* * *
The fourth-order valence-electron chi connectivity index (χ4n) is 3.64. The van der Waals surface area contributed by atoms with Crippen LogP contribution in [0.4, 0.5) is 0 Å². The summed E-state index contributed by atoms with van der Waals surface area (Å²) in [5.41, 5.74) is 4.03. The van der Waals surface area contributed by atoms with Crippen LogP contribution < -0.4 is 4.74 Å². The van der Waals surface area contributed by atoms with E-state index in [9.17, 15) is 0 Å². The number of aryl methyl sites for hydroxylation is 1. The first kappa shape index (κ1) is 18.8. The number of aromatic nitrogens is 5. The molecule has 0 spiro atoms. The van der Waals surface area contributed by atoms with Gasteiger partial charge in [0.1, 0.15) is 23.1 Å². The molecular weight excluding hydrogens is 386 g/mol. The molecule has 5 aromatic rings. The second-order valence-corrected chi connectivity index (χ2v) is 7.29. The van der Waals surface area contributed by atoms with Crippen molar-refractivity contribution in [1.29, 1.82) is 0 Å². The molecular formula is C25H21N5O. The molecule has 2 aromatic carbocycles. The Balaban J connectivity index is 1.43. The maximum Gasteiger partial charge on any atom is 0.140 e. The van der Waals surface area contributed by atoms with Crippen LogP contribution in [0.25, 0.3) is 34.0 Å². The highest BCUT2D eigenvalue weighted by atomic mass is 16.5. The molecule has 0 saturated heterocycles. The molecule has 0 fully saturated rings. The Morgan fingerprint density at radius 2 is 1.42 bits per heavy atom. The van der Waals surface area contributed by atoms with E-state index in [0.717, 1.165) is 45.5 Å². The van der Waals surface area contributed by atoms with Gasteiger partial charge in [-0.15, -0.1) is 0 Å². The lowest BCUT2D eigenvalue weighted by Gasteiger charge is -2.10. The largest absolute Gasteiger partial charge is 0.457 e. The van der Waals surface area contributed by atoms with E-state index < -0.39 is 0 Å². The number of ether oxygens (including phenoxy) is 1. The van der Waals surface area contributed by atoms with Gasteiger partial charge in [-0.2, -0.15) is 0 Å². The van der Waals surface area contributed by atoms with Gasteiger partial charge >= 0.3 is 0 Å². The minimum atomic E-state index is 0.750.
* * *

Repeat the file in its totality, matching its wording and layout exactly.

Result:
The fourth-order valence-electron chi connectivity index (χ4n) is 3.64. The van der Waals surface area contributed by atoms with Crippen LogP contribution in [0.4, 0.5) is 0 Å². The summed E-state index contributed by atoms with van der Waals surface area (Å²) in [5.41, 5.74) is 4.03. The van der Waals surface area contributed by atoms with Crippen LogP contribution < -0.4 is 4.74 Å². The van der Waals surface area contributed by atoms with E-state index in [9.17, 15) is 0 Å². The number of aryl methyl sites for hydroxylation is 1. The first kappa shape index (κ1) is 18.8. The number of aromatic nitrogens is 5. The molecule has 0 spiro atoms. The van der Waals surface area contributed by atoms with Gasteiger partial charge in [0.1, 0.15) is 23.1 Å². The molecular weight excluding hydrogens is 386 g/mol. The molecule has 5 aromatic rings. The second-order valence-corrected chi connectivity index (χ2v) is 7.29. The van der Waals surface area contributed by atoms with Crippen molar-refractivity contribution in [1.29, 1.82) is 0 Å². The molecular formula is C25H21N5O. The molecule has 2 aromatic carbocycles. The Balaban J connectivity index is 1.43. The maximum Gasteiger partial charge on any atom is 0.140 e. The van der Waals surface area contributed by atoms with Crippen LogP contribution in [0.25, 0.3) is 34.0 Å². The highest BCUT2D eigenvalue weighted by atomic mass is 16.5. The molecule has 0 saturated heterocycles. The molecule has 0 fully saturated rings. The Morgan fingerprint density at radius 2 is 1.42 bits per heavy atom. The van der Waals surface area contributed by atoms with E-state index in [0.717, 1.165) is 45.5 Å². The van der Waals surface area contributed by atoms with Gasteiger partial charge in [-0.15, -0.1) is 0 Å². The lowest BCUT2D eigenvalue weighted by Gasteiger charge is -2.10. The largest absolute Gasteiger partial charge is 0.457 e. The van der Waals surface area contributed by atoms with E-state index < -0.39 is 0 Å². The number of ether oxygens (including phenoxy) is 1. The van der Waals surface area contributed by atoms with Gasteiger partial charge in [-0.2, -0.15) is 0 Å². The van der Waals surface area contributed by atoms with Gasteiger partial charge >= 0.3 is 0 Å². The minimum atomic E-state index is 0.750.